As it usually does, Apple equipped its new phone with a more powerful processor, which it calls the A6 and says is up to twice as fast as its predecessor, with graphics which are also up to twice as fast. As usual, the improvement isn’t really about correcting an existing deficiency: The iPhone 4S’s now-outmoded chip always seemed plenty frisky to me. But the A6 helps the 5 deliver strong battery life despite its more power-hungry LTE connection. And future applications may take advantage of the A6′s additional computational horsepower — especially games, the most demanding mobile apps of all.

Let’s see, is there anything else new on the hardware front?

Oh yeah, Lightning. It’s the new connector on the iPhone 5′s bottom edge, replacing Apple’s venerable 30-pin dock connector. Anything designed to work with the old connector — cables, chargers, speakers and more — is incompatible with Lightning, although Apple will sell a $29 adapter which bridges the gap in some instances.

Apple

Apple dumped the dock connector because…well, because it’s Apple. Lightning is far dinkier than the dock connector — the port looks like it was designed to take a Tic Tac — which helped Apple cram more technology into the new phone while simultaneously reducing its thickness and weight. It permits the company to make more elegant gizmos.

More important, Lightning introduces a feature I feel like I’ve been waiting for since I started using computers in 1978: It’s reversible. There’s no wrong way to plug in a Lightning cable, and the connector is more robust than the dock connector and MicroUSB, both of which can feel like you might do damage to the connector or your device if you aren’t sufficiently careful.

Lightning is decidedly controversial: If you prize compatibility with stuff you already own above all else, you might be irate over Apple’s decision to introduce an entirely new connectivity standard which is, at the moment, only supported in the iPhone 5 and Apple’s newest iPod Touch. Me, I’m already smitten with it. All of a sudden, McCracken’s First Law of Connectors — you’ll try to put them in the wrong way at first 72.5 percent of the time — is irrelevant.

One other hardware modification shouldn’t put anyone in a tizzy, but also shows Apple’s obsessive attention to detail. The new earbuds which come with the iPhone are called EarPods and look a bit like two tiny hairdryers; Apple says that the unusual shape is designed for maximum comfort and sound quality with the highest percentage of human ears. Unlike the old-style earbuds, they don’t make my ears feel like I’ve stuffed a couple of bumblebees into them. And for bundled headphones, they sound good.

Then there’s the iPhone 5′s camera. The 8-megapixel shooter on the iPhone 4S set a high standard, and Apple hasn’t messed much with it. The company added a protective sapphire crystal, made of the same material used in high-quality wristwatches. It also improved the camera’s already outstanding low-light capabilities.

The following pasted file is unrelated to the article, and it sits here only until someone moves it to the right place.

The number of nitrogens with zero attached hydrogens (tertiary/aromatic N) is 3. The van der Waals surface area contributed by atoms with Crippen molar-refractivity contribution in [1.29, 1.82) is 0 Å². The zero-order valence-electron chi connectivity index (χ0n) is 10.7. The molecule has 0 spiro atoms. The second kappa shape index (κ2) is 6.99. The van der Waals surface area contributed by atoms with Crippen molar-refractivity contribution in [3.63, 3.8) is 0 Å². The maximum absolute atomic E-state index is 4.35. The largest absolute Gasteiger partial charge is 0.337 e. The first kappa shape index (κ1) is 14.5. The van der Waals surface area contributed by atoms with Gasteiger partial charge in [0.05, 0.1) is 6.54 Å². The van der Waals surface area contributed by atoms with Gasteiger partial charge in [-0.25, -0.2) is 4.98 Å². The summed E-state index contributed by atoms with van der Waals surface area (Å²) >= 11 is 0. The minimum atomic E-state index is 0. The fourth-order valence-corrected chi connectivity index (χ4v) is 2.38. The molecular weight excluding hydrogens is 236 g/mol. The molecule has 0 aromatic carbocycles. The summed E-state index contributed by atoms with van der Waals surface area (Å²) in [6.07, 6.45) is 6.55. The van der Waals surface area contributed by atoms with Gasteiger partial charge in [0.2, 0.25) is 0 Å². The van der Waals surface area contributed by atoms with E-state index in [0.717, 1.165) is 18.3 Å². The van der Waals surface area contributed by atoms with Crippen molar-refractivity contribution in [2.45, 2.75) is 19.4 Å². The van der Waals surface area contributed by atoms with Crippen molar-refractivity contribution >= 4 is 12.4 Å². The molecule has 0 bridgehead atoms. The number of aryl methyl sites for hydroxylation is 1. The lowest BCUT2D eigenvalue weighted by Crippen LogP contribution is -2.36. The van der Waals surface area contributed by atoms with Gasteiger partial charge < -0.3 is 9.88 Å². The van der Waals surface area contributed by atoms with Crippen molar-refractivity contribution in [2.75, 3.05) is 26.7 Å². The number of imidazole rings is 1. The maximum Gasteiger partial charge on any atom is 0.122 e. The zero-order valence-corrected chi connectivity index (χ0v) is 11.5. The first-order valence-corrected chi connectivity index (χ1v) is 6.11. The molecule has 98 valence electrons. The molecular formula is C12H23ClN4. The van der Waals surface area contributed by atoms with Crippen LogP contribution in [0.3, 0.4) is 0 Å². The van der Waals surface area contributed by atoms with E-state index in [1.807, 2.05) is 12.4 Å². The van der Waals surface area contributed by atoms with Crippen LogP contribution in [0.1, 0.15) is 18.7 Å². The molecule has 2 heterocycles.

And the iPhone camera finally has a capability that’s long been commonplace with other smartphones: It can shoot panoramas. As usual, you sweep the phone around and it captures multiple images and stitches them together into an ultra-wide picture. Apple’s take on the feature is the best I’ve seen in a camera phone. Maybe in a camera, period: It’s easy, smooth and fast, and remarkably resistant to unsightly stitching glitches.

iPhone 5 Panorama

Harry McCracken / TIME.com

The iPhone 5′s new Camera app is a case study in the contrast between the iPhone and its strongest Android rivals, such as the Galaxy S III and HTC’s One models. The iPhone has fewer features; that can be a bummer if you pine for something that’s missing, such as a Burst mode. But when it comes to the things it does do, nobody does it better.

Apple’s expertise at fit and finish is also on display in the iPhone 5′s mapping application, which is part of the phone’s new iOS 6 operating system.Previous iOS devices featured a Maps app which was a collaborative effort between Apple (which provided the software) and Google (which supplied the maps).

With iOS, Maps is all-new, and all Apple. For the first time, it does spoken turn-by-turn navigation, a feature long offered by Android phones; as you’d expect, Apple’s version is uncommonly slick, with a pseudo-3D mode and directions that look like dinky highway signs.

Las Vegas in iPhone 5 Maps

Screenshot — Harry McCracken

But the slickest thing about the new Maps is one of the most spectacular things that Apple, or anybody else, has ever put on a gadget: Flyover. Available for a bunch of major international cities and based on technology Apple acquired when it bought a Swedish startup named C3, Flyover melds 3D models with photos shot from airplanes to recreate urban worlds with unprecedented realism.

Not surprisingly, Flyover seems to be very, very data-intensive: It took a while for those gorgeous scenes to pop up into place when I viewed them. But it was worth it.

The new Maps doesn’t trump its Android counterpart, which offers two major features Apple hasn’t matched, and which were available in the old iOS Maps. One of them is Street View mode, which is as neat as Flyover, and more useful: It shows you a photo of your destination when you’ve arrived. And city dwellers may mourn the iPhone 5′s inability to provide public-transportation routes. Maybe Apple will add these capabilities eventually — or Google will supply them in a version of Google Maps in the App Store.

Another highlight among iOS 6′s 200+ new features — count ‘em! — include a new version of Siri. You can now tell Apple’s voice assistant to launch any app. She knows about sports and restaurants; she can even hand you off to the OpenTable app to make reservations.

The Photo Stream feature in Apple’s iCloud service now has a sharing option, letting you route snapshots to friends and family. And Apple has finally baked Facebook into iOS. As on Android and Windows Phone, you can connect your Facebook account to the operating system, so sharing is easy and your friends show up among your Contacts, always with up-to-date details.